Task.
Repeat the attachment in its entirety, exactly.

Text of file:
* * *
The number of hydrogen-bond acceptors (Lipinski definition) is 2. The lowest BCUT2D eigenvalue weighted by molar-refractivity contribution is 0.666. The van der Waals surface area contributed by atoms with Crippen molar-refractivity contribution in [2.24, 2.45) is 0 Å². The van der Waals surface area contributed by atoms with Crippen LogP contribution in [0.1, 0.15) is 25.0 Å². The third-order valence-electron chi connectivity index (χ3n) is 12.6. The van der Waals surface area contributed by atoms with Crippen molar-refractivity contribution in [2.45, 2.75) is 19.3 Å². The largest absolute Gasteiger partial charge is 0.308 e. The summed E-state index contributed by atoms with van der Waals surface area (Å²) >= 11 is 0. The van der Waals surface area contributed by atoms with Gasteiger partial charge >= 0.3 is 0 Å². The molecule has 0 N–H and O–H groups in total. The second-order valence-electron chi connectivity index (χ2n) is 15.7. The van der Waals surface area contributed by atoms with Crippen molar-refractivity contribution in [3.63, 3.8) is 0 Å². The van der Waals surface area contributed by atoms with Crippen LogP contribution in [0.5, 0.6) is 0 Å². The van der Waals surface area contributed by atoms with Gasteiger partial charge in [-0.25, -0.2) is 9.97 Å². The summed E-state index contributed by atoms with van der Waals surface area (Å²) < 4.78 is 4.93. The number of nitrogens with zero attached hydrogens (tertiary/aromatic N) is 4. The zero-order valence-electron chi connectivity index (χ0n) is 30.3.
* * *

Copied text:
The number of hydrogen-bond acceptors (Lipinski definition) is 2. The lowest BCUT2D eigenvalue weighted by molar-refractivity contribution is 0.666. The van der Waals surface area contributed by atoms with Crippen molar-refractivity contribution in [2.24, 2.45) is 0 Å². The van der Waals surface area contributed by atoms with Crippen LogP contribution in [0.1, 0.15) is 25.0 Å². The third-order valence-electron chi connectivity index (χ3n) is 12.6. The van der Waals surface area contributed by atoms with Crippen molar-refractivity contribution in [2.45, 2.75) is 19.3 Å². The largest absolute Gasteiger partial charge is 0.308 e. The summed E-state index contributed by atoms with van der Waals surface area (Å²) >= 11 is 0. The van der Waals surface area contributed by atoms with Gasteiger partial charge >= 0.3 is 0 Å². The molecule has 0 N–H and O–H groups in total. The second-order valence-electron chi connectivity index (χ2n) is 15.7. The van der Waals surface area contributed by atoms with Crippen molar-refractivity contribution in [3.63, 3.8) is 0 Å². The van der Waals surface area contributed by atoms with Crippen LogP contribution in [0.5, 0.6) is 0 Å². The van der Waals surface area contributed by atoms with Gasteiger partial charge in [-0.25, -0.2) is 9.97 Å². The summed E-state index contributed by atoms with van der Waals surface area (Å²) < 4.78 is 4.93. The number of nitrogens with zero attached hydrogens (tertiary/aromatic N) is 4. The zero-order valence-electron chi connectivity index (χ0n) is 30.3.